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Tips for Online Tests

First, ask: Is proctored testing the best option?

Often, it’s not. Could you offer all of your quizzes as open-book timed reading quizzes, with unlimited resources? This is a great way to turn ‘quizzes’ into ‘guided reading study sessions’ that help students prepare for your tests.

Could you proctor only 2-3 tests per semester? This is often the best option for scaffolding student success.

Next, Consider

Is the Academic Testing Center (ATC) the right fit for this assessment?

The Academic Testing Center puts extensive resources into reviewing and referring potential cheating incidents to you, the instructor, for decision and reporting to the Academic Integrity Program. The ATC’s resources only work if you respond and report.

If you choose not to respond to or report your students’ cheating during proctored tests, you will often further increase cheating in your course. Read more:

Do I set clear expectations and uphold them if students cheat yet?

  • Be clear with students in advance of tests that you will report cheating behavior to the Academic Integrity Program if you identify them cheating.
  • Respond to or report students’ cheating behavior if it occurs. Research show’s that if you do not uphold the expectation you set, cheating will further increase and become a normalized part of your classroom environment.

Am I rotating and varying my tests yet?

  • Use different tests across semesters.
  • Use several questions that offer longer-form responses, such as short-answer or essay questions. These questions typically draw on higher-order thinking skills.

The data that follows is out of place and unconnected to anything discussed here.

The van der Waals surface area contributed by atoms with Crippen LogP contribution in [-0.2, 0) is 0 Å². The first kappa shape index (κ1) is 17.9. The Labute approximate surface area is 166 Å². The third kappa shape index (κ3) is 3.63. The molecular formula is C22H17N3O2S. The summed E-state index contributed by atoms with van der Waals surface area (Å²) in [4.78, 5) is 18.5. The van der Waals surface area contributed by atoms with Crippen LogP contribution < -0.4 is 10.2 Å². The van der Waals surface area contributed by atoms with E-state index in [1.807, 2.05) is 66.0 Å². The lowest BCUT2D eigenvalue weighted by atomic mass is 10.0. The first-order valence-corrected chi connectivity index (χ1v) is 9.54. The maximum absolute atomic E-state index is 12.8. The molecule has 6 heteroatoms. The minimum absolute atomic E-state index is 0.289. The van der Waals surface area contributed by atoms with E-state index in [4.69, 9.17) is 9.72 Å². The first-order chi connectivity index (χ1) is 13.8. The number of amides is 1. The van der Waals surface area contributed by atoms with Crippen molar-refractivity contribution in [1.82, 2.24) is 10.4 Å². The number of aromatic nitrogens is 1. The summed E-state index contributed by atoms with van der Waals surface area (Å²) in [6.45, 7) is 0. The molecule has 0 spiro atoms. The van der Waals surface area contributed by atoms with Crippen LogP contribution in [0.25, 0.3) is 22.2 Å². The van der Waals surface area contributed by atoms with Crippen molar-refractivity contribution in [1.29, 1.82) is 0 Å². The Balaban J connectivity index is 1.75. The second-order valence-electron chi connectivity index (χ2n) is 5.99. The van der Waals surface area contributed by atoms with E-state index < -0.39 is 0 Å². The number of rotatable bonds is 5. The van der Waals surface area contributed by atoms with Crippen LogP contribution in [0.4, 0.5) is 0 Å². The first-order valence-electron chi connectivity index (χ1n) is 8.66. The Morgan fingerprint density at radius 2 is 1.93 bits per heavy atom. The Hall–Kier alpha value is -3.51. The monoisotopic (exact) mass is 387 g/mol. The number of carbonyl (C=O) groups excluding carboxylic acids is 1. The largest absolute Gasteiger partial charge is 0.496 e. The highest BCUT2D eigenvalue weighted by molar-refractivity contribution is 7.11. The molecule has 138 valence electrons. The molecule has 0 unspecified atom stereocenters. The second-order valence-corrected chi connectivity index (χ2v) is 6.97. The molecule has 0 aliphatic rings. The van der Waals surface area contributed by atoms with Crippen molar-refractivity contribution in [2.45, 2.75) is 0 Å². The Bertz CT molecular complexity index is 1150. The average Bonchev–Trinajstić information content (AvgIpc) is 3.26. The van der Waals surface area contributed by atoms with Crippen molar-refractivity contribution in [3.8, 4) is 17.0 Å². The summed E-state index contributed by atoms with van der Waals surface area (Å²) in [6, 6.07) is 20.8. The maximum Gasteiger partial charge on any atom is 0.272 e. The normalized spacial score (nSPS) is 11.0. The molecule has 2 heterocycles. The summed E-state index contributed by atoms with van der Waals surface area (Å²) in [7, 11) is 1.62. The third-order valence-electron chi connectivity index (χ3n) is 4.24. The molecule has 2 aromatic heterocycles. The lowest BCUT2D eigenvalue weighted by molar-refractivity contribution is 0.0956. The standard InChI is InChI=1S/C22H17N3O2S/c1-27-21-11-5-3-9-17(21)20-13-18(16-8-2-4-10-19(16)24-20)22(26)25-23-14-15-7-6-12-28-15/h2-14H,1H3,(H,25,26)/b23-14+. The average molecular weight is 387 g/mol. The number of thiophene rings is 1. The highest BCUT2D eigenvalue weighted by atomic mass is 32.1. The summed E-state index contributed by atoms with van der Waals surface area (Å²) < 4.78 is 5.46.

• For multi-step problem-solving questions, ask students to show their work.
  • Create several versions of a test.
  • On Canvas, shuffle both the order questions appear in, and the order of potential answers beneath each question.
  • Create a large pool of test questions, and have Canvas serve up only a smaller, random subset of this pool that is different for each student.
  • With online tests, choose the Canvas option “display one question at a time.” This de-incentivizes students from the option of screenshotting large amounts of questions at one time.
  • Review each ‘potential cheating’ email that the ATC sends you. Respond to the behavior by contacting your student and offering a meeting. Report the behavior if they are responsible for cheating.

Do I want to consider an assessment-redesign?

There is no guaranteed way to prevent cheating on tests. Sometimes it’s helpful to ask: is a test the best way to assess this students’ achievement of my course’s learning outcomes? If you’re concerned about maintaining academic integrity and want to consider a broader redesign of your assessments you can look to the Center for Teaching & Learning (CTL) and eCampus Faculty Development for:

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